On August 2nd each year, Franciscans world-wide celebrate a very special feast day, the Feast of Our Lady of the Angels of Portiuncula.
The Portiuncula -- the “little portion” of land -- and the chapel which originally sat on it were gifted to Saint Francis of Assisi (1182 - 1226) by the Benedictines in the early years of his conversion from frivolous youth to zealous follower of Jesus and His Gospel.
Thomas of Celano, disciple of Francis and his earliest biographer, describes the chapel as “a church of the Blessed Virgin Mother of God built in ancient times. At that time it was deserted, and no one was taking care of it. When the holy man of God [Francis] saw it so ruined, he was moved by piety because he had a warm devotion to the Mother of all good and he began to stay there continually” (The Life of Saint Francis)
Francis worked with his own hands to restore the dilapidated chapel; the Portiuncula then became the site of numerous significant events in the life of the Franciscan Order.
~ The small initial group of Francis’ followers formed a community of brothers there, living a life of simplicity, poverty, and penance.
~ There, upon hearing Jesus’ injunction regarding poverty of possessions (Mt 10:9 - 10), Francis exclaimed, “This is what I want, this is what I seek, this is what I desire with all my heart.” Putting aside his shoes and staff, he replaced his leather belt with a length of cord and donned a tunic so humble that it didn’t merit a second glance. Thus was initiated the driving force of Francis’ life and the life of the Orders he founded.
~ In those early days, Francis and his first followers set out, two by two, on the first of many itinerant missions, from their Portiuncula home base.
~ As their numbers grew, rapidly and exponentially, the band of friars reconvened at the Portiuncula in annual meetings called chapters. There they prayed together, discussed their Rule, shared stories of their mission experiences, and received new missions.
~ At the Portiuncula, Clare, young daughter of nobility, renounced the world and received the rough habit of the Second Order of Franciscans known as the Poor Ladies, or Poor Clares.
~ In 1216 A.D., Francis experienced a vision of Jesus and Our Lady at the Portiuncula. Francis petitioned the Lord for an indulgence to be granted to all who would visit the tiny chapel. In time, this favor was extended so that today, the faithful who visit any parish church on August 2nd, anniversary of the dedication of the chapel, can receive a plenary indulgence for remission of punishment due to sin under the usual conditions: sacramental confession, reception of Holy Eucharist, prayers for the intentions of the Holy Father, and sincere intention of detachment from all sin.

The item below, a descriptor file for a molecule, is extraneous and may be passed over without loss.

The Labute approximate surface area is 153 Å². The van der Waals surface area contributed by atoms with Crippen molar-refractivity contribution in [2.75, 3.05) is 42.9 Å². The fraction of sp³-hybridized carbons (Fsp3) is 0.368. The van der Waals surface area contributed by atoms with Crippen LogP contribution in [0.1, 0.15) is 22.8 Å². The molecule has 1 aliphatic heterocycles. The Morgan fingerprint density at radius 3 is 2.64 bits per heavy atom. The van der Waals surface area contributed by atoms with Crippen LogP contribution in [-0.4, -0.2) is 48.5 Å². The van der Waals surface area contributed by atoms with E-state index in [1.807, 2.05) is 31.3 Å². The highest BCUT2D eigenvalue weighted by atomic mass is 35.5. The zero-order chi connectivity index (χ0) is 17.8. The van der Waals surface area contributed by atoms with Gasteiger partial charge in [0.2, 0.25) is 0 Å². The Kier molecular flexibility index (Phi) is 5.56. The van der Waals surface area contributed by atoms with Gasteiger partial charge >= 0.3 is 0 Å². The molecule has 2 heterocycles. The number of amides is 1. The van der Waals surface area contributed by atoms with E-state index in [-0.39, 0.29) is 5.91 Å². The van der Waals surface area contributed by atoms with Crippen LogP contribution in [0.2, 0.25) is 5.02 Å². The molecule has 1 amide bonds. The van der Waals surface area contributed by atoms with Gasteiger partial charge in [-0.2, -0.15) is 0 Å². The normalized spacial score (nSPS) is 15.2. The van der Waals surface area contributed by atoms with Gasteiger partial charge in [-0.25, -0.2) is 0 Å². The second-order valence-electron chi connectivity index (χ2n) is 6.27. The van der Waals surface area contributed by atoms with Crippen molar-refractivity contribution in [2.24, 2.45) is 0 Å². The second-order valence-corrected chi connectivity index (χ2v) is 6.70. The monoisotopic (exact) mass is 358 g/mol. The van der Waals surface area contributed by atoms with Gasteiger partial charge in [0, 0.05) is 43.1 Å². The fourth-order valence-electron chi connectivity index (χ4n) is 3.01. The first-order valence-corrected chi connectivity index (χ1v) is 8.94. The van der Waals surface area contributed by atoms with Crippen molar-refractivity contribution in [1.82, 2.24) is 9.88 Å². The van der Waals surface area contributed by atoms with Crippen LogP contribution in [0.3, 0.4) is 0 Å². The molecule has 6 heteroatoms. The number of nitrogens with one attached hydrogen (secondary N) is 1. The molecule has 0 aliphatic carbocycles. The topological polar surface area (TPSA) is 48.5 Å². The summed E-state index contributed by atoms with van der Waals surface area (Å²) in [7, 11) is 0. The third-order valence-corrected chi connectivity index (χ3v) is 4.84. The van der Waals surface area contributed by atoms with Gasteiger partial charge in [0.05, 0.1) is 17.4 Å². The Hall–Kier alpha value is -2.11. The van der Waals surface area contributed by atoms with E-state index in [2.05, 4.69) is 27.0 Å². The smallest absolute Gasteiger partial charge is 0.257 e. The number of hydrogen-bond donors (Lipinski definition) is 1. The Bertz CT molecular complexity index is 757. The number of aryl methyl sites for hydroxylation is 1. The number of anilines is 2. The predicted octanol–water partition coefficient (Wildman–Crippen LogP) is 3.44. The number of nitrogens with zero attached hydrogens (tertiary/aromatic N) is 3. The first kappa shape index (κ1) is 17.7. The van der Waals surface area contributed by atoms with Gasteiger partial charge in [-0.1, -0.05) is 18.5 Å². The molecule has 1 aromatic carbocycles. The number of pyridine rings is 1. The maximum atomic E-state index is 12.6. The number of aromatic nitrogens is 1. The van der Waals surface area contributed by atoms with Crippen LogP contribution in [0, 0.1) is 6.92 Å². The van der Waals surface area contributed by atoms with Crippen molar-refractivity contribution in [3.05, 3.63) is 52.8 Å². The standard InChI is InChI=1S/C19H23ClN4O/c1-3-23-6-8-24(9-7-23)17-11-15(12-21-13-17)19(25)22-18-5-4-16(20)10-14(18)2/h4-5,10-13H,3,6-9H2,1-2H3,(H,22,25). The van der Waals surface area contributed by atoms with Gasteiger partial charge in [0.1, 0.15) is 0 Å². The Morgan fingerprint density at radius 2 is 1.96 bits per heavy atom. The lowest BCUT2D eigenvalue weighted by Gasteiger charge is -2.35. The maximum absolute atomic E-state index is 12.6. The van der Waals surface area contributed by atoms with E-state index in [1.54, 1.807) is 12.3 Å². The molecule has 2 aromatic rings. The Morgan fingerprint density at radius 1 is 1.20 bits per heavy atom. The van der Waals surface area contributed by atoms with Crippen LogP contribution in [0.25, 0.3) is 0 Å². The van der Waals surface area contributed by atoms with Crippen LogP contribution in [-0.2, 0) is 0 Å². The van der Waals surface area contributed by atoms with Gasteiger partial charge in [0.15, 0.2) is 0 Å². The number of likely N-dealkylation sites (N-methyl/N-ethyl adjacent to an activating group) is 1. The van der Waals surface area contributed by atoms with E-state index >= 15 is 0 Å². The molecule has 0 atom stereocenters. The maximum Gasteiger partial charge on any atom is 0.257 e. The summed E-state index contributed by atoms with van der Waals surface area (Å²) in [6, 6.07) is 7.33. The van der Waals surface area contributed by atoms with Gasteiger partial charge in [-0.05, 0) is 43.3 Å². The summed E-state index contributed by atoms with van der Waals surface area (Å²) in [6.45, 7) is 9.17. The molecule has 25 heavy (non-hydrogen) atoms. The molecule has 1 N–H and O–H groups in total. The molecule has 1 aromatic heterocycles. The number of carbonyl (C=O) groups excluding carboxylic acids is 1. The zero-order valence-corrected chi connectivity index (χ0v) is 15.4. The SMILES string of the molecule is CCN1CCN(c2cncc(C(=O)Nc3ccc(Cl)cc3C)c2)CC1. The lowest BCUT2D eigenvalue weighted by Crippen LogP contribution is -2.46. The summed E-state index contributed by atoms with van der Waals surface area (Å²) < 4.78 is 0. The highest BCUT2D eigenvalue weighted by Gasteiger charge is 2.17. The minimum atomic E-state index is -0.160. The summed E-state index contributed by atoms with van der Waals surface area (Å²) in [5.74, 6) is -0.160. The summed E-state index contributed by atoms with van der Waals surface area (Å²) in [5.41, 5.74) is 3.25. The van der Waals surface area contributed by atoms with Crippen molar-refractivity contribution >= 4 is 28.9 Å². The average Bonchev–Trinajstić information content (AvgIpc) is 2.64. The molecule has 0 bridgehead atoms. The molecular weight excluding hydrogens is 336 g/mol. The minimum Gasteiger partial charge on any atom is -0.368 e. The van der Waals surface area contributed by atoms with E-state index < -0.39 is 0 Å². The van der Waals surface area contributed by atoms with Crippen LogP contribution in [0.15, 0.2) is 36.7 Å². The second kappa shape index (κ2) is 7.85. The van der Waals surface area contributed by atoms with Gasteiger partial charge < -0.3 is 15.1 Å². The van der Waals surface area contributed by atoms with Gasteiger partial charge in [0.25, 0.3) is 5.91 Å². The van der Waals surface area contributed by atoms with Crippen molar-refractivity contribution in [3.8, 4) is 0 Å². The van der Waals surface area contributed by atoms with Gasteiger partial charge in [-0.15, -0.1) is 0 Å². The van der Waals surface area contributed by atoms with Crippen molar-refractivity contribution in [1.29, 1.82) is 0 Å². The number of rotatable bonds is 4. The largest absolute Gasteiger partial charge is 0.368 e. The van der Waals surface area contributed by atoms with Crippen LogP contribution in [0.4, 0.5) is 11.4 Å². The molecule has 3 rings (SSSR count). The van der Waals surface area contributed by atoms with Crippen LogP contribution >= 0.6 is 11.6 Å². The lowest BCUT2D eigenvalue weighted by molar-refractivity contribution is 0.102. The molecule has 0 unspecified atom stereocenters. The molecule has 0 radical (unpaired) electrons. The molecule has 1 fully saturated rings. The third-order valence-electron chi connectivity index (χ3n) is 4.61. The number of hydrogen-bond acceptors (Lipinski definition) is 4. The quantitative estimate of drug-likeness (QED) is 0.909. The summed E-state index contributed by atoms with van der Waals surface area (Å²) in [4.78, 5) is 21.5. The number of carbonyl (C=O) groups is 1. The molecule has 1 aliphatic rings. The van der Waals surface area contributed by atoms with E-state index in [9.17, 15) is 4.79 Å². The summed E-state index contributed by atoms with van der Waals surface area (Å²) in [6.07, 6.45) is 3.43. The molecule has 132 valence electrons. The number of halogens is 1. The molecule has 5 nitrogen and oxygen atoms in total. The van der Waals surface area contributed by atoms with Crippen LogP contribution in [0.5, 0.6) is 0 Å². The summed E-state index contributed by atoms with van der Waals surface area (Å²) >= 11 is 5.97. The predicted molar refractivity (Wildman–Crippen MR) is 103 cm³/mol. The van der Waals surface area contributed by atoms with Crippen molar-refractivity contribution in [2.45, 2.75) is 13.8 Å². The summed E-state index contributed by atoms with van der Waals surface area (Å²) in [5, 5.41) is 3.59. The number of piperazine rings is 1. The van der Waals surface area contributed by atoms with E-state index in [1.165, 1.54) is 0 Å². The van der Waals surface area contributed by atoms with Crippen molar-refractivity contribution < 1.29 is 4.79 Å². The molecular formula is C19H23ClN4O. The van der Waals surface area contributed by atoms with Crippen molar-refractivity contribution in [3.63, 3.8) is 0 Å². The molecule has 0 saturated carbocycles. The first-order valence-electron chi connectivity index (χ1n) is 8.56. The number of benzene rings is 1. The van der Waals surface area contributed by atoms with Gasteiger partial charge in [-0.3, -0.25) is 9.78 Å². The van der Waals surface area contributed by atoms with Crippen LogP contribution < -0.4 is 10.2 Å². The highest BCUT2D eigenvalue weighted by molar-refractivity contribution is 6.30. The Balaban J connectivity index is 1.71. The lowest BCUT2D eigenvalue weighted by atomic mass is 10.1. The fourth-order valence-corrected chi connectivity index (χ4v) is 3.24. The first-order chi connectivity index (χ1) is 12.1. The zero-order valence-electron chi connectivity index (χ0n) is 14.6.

Thomas of Celano resumes our Portiuncula account at the point where the spiritual life of Francis of Assisi came full circle -- from the foundation of his Order to the end of his days on earth. Severely failing in health, “he [Francis] asked the brothers to carry him quickly to the place of Saint Mary of the Portiuncula. For he wanted to give back his soul to God in that place where … he first came to know perfectly the way of truth.”
And so it was that, just as he wished, “… our most blessed father Francis departed from the prison of the flesh and soared to the dwellings of the heavenly spirits. This happened in the city of Assisi where he was born, at Saint Mary of the Portiuncula, where he first planted the Order of Lesser Brothers.”
Thomas of Celano cites Saint Francis’ repeated exhortation to his friars: “‘See to it, my sons, that you never abandon this place. If you are driven out from one side, go back in from the other, for this is truly a holy place and the dwelling place of God … Therefore, my sons, hold this place, God’s dwelling, as worthy of all honor and here praise God in cries of joy and praise with your whole heart.’”
Saint Francis’ wish continues to be honored today. The tiny chapel of the Portiuncula now rests inside the imposing Basilica of Saint Mary of the Angels outside of Assisi. Down through the centuries, pilgrims have continued to flock to the simple structure where the Franciscan Order took root.